We will not now allow defendant to raise as a defense plaintiff’s failure to perform an act which defendant itself greatly hindered plaintiff from performing

Admittedly, I can’t hold my own with the comments here and here on SLABBED this morning; but, I’ve read about  plaintiffs that were hindered from performing the act and just plain f%*&@#.

I’ll also admit that I lifted the title from a line in Merlin’s new post and that Fowler v State Farm provided my introduction to the hindered act:

In the simplest terms, State Farm cannot refuse to pay the funds due and owing under the policy, then insist that Plaintiffs rebuild before they are entitled to sue for recovery of the replacement costs.

Most gulf coast residents simply do not have the financial resources to rebuild an entire home to completion without the benefit of the insurance benefits due from their homeowner’s insurer. State Farm could greatly reduce its exposure following hurricanes by simply denying coverage, then insisting that the maximum recovery is the actual caSh value Wlder the policy – normally significantly less than replacement costs – simply because the homeowner hasn’t completed rebuilding the home, which they simply can’t afford to do without the insurance proceeds State Farm withholds.

Homeowners are not required to do such a vain and useless thing; they aren’t required to incur the expense of rebuilding their home in the hope and expectation that State Farm would then reimburse them for full replacement costs under the policy, particularly where, as here, State Farm has already denied any responsibility under the policy.

Judge Ozerden subsequently issued the order that f%*&@# Fowler:

Because it is undisputed that Plaintiffs have not rebuilt their property, evidence of or reference to “replacement cost” is irrelevant and speculative, and therefore inadmissible. See Fed. R. Evid. 401, 402. The probative value of any such evidence is further substantially outweighed by the danger of unfair prejudice, confusion of the issues, and misleading the jury. See Fed. R. Evid. 403.

State Farm’s Motion in Limine No. 12 will be granted. Plaintiffs will be prohibited from mentioning, submitting evidence, or eliciting testimony regarding “replacement cost,” or estimating the amount it would cost to replace or rebuild their property.

Maybe Fowler can return the favor one day.  It appears his claim meets the criteria of Judge Senter’s Order in the Rigsby qui tam.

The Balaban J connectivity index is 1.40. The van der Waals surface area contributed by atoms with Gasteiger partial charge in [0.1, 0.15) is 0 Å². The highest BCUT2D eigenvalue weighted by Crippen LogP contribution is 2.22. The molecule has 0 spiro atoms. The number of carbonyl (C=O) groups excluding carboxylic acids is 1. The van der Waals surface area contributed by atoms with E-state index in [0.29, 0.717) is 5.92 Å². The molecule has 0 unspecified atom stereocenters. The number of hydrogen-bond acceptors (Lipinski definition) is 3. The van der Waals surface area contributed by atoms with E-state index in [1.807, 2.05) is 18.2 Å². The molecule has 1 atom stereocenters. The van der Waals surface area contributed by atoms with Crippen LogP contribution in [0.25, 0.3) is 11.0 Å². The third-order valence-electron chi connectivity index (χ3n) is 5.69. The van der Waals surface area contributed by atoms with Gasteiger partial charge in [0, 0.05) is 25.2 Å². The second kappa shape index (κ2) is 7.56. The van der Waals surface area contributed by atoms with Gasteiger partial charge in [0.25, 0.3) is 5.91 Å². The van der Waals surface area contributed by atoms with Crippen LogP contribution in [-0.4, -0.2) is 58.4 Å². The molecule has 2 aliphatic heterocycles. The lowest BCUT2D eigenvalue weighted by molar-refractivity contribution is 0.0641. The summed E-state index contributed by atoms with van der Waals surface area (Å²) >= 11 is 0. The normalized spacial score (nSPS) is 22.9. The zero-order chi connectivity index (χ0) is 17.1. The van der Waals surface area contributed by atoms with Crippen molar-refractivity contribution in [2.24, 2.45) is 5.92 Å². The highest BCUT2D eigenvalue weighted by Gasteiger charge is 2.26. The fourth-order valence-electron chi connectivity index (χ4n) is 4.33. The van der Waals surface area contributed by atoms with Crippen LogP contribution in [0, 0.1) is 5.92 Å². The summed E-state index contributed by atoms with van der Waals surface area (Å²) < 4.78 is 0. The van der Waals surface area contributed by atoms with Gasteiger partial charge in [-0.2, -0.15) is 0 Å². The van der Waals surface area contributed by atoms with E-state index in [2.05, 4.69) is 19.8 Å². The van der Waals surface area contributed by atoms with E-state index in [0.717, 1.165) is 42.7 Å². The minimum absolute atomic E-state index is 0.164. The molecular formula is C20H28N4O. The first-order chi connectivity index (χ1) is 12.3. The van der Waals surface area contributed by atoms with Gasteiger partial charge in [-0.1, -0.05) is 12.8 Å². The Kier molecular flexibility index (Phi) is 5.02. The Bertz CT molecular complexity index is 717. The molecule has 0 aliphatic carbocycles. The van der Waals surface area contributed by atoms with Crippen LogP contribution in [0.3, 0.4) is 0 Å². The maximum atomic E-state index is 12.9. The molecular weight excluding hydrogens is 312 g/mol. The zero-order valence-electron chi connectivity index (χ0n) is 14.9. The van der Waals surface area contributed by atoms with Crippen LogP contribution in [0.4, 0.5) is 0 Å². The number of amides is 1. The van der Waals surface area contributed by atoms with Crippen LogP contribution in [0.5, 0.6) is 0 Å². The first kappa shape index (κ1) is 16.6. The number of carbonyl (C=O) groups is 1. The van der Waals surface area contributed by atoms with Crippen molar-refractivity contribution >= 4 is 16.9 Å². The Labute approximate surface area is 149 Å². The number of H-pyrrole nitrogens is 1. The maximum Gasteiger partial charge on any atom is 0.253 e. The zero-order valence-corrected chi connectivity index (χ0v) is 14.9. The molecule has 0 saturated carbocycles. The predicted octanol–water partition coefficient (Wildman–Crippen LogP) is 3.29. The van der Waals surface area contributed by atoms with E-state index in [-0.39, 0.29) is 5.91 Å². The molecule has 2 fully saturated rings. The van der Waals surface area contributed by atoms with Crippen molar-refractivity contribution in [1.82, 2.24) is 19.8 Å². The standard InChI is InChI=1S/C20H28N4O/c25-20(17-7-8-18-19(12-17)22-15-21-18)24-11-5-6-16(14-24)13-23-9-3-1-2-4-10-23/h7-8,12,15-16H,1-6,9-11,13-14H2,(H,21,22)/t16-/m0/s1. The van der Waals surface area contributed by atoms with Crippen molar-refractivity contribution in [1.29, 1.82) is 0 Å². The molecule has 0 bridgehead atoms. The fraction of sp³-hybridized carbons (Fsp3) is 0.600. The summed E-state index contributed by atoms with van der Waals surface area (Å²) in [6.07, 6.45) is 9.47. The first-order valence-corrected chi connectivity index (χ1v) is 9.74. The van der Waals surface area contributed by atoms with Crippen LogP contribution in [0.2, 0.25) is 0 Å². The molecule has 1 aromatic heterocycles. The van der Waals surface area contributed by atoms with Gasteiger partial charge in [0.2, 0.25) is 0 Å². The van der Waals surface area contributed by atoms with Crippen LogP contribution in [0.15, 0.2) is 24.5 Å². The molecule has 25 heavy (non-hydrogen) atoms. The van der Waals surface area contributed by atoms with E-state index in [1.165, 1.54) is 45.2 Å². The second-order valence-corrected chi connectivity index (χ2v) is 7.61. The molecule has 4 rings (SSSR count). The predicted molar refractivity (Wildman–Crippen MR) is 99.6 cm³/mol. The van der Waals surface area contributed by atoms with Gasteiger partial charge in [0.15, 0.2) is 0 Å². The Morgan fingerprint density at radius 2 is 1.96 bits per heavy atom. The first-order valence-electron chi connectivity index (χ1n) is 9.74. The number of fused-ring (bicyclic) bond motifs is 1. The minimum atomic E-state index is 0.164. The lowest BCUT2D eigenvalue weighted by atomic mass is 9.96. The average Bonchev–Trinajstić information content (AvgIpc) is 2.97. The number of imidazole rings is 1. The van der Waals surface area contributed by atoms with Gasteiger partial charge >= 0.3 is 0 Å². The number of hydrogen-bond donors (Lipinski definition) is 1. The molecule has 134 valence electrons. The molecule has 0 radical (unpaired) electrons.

Merlin’s post, however, was inspired by a Def Leppard concert and I don’t want to spoil his story by taking more than these paragraphs:

In short, defendant’s failure to pay on the claim hindered, and quite possibly even prevented, plaintiff from complying with her obligation to repair or replace the building. Had defendant immediately paid in good faith the actual cash value of the loss, holding the additional amount due under the replacement cost provision in reserve until the replacement was made or contracted for, or had otherwise worked with plaintiff to insure her financial ability to immediately proceed with the replacement or repair, a different result might be called for.

However, defendant did not work with plaintiff to promptly pay the claim and enable her to repair or replace the building; rather, it did as much as possible to hinder plaintiff and delay or prevent the payment of the claim. We will not now allow defendant to raise as a defense plaintiff’s failure to perform an act which defendant itself greatly hindered plaintiff from performing…

For the above-stated reasons, we conclude that the trial court properly determined that plaintiff was excused from performing her obligation under the policy to repair or replace the building due to defendant’s dilatory tactics.”

Chip has citations and music to inform  a discussion of dilatory tactics – and I suppose that Adult Emporium over in Mandeville also sells them.

2 thoughts on “We will not now allow defendant to raise as a defense plaintiff’s failure to perform an act which defendant itself greatly hindered plaintiff from performing”

  1. Judge Lemmon was made aware of several La. cases right on point and in one Allstate case she proceeded to ignore them and limited the plaintiff to ACV.

    Another case of a judge wilfully ignoring the law and defying common sense and logic with his/her ruling.

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